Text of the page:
I can’t tell you who I am because I don’t think you’d understand.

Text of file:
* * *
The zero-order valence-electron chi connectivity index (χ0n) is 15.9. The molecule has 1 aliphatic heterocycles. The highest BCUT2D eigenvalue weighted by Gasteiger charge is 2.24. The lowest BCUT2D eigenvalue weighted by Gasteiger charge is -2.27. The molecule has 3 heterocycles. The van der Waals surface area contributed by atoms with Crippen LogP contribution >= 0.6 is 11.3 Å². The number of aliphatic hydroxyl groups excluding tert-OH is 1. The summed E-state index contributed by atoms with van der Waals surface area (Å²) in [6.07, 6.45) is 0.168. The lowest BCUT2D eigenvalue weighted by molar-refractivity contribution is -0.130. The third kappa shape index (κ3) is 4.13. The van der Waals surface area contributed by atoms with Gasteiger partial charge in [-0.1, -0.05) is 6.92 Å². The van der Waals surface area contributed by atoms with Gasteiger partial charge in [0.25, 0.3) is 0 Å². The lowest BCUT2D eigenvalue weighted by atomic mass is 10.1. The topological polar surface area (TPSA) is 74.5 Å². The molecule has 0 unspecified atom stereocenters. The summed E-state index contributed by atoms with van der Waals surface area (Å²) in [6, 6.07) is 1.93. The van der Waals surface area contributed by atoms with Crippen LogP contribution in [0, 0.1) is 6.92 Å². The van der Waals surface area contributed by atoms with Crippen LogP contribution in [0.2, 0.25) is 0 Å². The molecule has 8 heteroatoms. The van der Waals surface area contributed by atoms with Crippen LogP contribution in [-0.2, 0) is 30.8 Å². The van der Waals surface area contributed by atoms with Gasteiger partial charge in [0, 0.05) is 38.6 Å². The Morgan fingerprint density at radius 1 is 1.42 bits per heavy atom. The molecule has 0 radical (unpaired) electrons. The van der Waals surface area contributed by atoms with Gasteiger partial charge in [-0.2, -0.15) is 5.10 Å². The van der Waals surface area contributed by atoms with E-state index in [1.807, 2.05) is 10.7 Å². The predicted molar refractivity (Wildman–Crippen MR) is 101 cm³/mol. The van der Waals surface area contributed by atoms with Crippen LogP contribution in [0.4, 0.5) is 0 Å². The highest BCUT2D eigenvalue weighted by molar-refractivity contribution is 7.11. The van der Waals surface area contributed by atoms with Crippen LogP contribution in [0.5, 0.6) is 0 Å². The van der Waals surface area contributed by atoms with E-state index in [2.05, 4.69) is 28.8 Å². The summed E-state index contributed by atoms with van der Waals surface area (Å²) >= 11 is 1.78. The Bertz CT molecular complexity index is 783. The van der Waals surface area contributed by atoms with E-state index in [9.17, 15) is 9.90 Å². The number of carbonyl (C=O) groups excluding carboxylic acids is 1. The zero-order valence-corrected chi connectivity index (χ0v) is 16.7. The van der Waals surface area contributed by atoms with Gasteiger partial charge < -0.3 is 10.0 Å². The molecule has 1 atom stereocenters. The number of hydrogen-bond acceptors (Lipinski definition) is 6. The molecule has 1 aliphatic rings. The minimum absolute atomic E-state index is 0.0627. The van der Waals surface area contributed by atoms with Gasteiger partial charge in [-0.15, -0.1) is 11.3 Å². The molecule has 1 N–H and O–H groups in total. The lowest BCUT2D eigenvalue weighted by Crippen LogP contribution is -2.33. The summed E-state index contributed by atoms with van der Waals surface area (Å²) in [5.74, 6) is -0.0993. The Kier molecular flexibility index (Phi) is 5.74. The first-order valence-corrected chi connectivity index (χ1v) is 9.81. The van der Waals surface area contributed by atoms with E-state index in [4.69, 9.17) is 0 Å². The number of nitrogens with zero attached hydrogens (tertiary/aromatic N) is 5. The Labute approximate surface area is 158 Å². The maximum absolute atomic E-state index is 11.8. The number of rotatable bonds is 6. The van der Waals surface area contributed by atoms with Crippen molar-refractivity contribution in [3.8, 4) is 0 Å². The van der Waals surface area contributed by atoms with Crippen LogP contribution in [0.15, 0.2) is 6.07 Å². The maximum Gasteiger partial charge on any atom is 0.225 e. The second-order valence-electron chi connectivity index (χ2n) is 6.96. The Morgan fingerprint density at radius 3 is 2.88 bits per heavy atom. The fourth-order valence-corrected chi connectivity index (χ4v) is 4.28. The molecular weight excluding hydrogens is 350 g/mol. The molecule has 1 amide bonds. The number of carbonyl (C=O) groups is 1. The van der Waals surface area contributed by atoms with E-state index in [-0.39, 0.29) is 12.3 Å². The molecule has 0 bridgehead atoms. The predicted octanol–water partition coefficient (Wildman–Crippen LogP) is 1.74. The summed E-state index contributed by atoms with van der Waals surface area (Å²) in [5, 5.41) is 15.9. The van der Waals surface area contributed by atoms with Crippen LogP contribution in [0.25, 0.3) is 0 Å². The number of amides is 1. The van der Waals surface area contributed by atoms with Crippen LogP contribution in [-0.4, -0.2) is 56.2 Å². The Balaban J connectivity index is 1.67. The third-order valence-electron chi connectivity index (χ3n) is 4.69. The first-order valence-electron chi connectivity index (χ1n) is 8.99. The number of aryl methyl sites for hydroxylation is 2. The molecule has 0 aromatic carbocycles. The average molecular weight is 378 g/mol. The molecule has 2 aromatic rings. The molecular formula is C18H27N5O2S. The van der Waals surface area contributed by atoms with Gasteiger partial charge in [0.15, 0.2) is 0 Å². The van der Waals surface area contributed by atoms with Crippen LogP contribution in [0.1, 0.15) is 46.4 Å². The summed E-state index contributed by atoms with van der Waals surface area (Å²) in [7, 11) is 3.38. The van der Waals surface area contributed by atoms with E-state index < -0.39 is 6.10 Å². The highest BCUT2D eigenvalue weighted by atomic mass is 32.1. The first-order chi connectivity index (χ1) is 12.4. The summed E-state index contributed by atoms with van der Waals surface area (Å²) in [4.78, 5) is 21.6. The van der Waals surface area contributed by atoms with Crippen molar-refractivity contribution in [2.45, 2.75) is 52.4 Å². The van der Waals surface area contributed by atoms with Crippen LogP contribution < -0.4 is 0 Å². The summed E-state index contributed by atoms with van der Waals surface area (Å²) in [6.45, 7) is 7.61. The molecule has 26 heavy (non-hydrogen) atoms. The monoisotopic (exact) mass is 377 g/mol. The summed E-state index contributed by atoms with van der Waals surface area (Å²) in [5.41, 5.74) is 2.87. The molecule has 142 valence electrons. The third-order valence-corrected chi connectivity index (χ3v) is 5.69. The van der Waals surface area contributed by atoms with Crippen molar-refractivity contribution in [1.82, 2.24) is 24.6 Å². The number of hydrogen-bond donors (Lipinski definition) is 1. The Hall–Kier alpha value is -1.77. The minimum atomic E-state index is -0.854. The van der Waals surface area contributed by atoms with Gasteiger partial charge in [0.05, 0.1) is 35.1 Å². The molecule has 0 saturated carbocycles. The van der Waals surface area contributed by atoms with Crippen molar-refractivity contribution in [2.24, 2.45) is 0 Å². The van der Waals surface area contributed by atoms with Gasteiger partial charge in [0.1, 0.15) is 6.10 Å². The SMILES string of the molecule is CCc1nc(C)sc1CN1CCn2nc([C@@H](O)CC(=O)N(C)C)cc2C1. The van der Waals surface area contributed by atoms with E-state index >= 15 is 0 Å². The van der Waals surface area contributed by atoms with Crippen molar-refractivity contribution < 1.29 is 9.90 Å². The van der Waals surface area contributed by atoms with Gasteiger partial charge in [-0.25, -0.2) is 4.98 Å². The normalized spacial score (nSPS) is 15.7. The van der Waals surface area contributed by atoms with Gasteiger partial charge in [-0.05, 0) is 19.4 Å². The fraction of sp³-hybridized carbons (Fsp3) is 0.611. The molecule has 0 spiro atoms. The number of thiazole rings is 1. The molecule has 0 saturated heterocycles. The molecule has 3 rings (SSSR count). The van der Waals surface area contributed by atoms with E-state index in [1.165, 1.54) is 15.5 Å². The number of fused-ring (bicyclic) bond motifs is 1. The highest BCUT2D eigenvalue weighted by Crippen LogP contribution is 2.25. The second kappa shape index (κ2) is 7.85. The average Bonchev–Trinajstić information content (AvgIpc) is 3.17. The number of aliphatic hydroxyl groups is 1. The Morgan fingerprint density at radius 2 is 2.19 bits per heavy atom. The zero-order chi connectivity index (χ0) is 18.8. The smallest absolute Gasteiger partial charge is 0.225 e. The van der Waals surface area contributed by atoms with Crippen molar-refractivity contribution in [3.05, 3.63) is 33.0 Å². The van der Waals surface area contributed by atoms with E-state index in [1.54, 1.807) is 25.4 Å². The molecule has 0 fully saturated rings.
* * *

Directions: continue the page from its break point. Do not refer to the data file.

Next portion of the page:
I don’t know who I am. So, I can’t tell you that. It’s gotten so that I don’t remember anymore. I used to wake up screaming in the middle of the night. Remembering things I’d spent a life time running from. Before tonight it was always the same thing, something from the trees or something from a mark. Tonight was different. The nightmare tonight ran deeper than that. I can’t tell you about it. I can’t tell you who I was because I don’t think you’d understand. I can, however, tell you the moment a boy went from eating out of dumpsters and making his own rules to becoming a man. I remember what time it was 0449. That’s when I left home. I remember crossing the high ground and my eyes drifting out over the river to the sleepy little town I called home. No one was awake, no sirens to signal that I was finally leaving. I remember looking down on that town and thinking “I’ll never see you again.” As I came off the bridge and made that right I remember exactly how it felt. Windows down, radio on. I remember the way the air felt, cool and fresh with the promise of a storm. I remember the feeling I got when I turned left at the red light instead of right. Right could have taken me to the graveyard, to the home you made before you left us to figure it out. I remember exactly what song was playing. I can tell you what I was wearing. As I sped down the streets towards downtown, I can remember how many red lights I ran. I drifted through the city and I remember the feeling that swept through my body when I stopped the car and got out. It was balm, it was peaceful, and I long for that feeling with all of my being. Kneeling down in that gutter I can tell you the kind of filth that surrounded me. I was going to die there amidst the broken beer bottles and discarded cigarette butts. The moment I felt that gun barrel hit my tongue was the moment I changed. The man who saved my life. I’ll always remember his name. That detail, like the ones before it, are not important. I remember pulling myself from that gutter, the way my back screamed in pain when it hit the door to that office. I’m going to stop there for now. I left that building with a direction, finally a purpose.

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